Whatever the case may be, Paul and McCain are at opposite poles at least in the Senate’s GOP caucus. Ace of Spades does a good job of explaining why McCain should dial it back if he wants the more interventionist wing to have any credibility. First he explains that he’s not as hawkish as he was after 9/11, yet McCain (and his mini-me, Graham) are still pushing a “super-hawk” line that the public has widely rejected.

McCain wanted total commitment to Iraq– whatever it took. Literally, whatever it took. If it took 100 years, well than that’s what it would take.

Fine. But then he also demanded that the US intervene in Libya and now calls for the US to intervene in Syria.

Perhaps it would be shorter to compose a list of places John McCain does not want the US military involved.

Ace continues to outline McCain’s incredibly hawkish views through the years. Indeed McCain has pushed for greater US intervention in nearly every conflict that America has been involved with to one degree or another, and others where we haven’t sent any troops in as well. Not only has he pushed for greater American intervention, but he has advocated maximum American intervention at every turn.

As such, I think Ace has correctly diagnosed why McCain reacted so viscerally to Rand Paul.

1, Because his mind simply rejects any possible limit to military action reflexively. So when Rand Paul suggests that the President can’t just kill a non-combatant American citizen on American soil, McCain revolts against it without even thinking. Because this is war, and in war there must not be any limits. Limits are for cowards and for losers.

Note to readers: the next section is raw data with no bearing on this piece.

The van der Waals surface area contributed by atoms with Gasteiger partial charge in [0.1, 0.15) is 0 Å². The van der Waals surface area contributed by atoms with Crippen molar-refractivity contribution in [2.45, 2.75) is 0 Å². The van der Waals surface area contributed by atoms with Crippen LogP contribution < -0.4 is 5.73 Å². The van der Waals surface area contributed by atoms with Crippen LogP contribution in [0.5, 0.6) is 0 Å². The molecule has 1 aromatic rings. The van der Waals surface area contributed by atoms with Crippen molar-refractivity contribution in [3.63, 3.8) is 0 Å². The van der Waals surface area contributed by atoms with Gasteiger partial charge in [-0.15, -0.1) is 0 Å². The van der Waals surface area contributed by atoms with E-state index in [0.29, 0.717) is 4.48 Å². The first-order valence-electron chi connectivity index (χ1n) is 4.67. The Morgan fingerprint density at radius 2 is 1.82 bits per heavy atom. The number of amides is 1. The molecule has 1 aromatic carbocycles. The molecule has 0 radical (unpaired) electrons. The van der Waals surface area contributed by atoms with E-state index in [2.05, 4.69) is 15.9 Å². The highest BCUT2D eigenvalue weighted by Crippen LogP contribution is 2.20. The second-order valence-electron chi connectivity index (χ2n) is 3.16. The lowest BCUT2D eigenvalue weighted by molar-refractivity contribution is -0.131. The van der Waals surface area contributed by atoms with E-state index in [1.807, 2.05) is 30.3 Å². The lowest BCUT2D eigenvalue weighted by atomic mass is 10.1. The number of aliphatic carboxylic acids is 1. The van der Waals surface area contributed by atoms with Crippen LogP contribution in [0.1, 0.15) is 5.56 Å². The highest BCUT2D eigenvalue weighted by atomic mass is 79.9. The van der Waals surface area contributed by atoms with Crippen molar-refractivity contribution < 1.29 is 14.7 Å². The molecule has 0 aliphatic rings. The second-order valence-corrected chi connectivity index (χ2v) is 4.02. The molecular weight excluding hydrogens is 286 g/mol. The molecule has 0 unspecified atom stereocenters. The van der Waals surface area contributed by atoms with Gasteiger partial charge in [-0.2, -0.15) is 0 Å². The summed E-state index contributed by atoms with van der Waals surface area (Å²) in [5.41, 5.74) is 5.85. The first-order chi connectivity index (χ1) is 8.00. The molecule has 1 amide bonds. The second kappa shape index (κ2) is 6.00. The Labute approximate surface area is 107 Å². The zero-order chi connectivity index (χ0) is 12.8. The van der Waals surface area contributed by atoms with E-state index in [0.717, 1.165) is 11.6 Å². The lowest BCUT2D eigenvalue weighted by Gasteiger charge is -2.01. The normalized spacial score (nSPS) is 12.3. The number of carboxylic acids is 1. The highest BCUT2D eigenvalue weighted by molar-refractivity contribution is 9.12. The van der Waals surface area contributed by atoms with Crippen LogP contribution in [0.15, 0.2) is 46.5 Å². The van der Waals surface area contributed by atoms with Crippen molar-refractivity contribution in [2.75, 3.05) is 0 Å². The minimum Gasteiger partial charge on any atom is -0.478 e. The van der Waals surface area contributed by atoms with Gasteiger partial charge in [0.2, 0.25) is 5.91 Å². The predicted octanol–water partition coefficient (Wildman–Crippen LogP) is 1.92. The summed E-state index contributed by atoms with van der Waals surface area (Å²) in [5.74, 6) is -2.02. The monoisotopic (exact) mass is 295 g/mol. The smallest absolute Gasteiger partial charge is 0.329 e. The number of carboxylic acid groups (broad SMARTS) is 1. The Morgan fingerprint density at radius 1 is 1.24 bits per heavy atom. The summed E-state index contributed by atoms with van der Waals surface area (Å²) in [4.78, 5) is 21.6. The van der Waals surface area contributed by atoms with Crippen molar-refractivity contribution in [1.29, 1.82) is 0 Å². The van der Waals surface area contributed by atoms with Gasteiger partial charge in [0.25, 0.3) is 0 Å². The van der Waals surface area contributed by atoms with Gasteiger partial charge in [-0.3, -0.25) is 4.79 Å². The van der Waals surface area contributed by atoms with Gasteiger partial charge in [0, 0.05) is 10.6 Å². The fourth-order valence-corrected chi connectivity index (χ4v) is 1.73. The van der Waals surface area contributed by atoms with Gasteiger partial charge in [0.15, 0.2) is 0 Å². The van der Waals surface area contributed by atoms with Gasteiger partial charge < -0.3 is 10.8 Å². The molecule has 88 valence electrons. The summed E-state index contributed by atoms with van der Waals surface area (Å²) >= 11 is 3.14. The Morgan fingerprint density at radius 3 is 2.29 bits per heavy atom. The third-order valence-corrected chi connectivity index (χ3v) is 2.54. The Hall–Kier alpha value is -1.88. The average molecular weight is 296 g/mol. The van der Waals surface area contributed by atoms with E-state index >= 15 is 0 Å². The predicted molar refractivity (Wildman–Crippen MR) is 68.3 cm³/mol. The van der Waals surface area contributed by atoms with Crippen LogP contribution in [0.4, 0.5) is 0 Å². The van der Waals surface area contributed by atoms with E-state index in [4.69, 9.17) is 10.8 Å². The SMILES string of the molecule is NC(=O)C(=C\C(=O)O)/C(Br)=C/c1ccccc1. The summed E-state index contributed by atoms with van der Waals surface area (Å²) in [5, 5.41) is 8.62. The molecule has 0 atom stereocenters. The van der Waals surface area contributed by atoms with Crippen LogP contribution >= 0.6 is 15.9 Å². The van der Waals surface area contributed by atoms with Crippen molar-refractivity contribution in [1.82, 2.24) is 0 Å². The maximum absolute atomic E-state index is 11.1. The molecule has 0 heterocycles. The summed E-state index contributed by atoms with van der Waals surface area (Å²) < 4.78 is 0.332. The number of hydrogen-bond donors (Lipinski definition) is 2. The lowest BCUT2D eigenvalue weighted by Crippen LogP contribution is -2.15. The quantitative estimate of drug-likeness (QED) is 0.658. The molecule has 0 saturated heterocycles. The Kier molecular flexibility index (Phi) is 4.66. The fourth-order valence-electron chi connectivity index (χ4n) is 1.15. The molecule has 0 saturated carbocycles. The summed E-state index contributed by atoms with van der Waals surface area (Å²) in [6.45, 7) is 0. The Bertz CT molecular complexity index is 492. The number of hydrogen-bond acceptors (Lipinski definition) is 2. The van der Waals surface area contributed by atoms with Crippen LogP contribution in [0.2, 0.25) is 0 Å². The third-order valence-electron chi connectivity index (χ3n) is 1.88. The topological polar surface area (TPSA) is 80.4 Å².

Actually, limits are for anyone in the real world. “No limits” is a slogan fit for a steroid case’s workout sweatshirt, but not for American military policy. Adults have to recognize that we do in fact have limits, and that there are some burdens that we’re notwilling to bear, so there’s no point in constantly lying to ourselves about this.

2, Because he thinks Rand Paul is actually shifting the Republican position to Ron Paul’s empty-headed hippie baby-talk “Love” bull[redacted], whereby, as a matter of doctrine, we must never engage anywhere because only consensual agreements are permitted in foreign policy.

I will discuss how that’s idiotic another time.

I think McCain is right on this point, and yet wrong. Rand Paul is not moving public opinion on this point or even Republican opinion on this point. Rather, public and Republican opinion on this point has already moved, but is currently being falsified because no one ever wants to admit they’re wrong, and Rand Paul is offering people an opportunity to express their real opinion.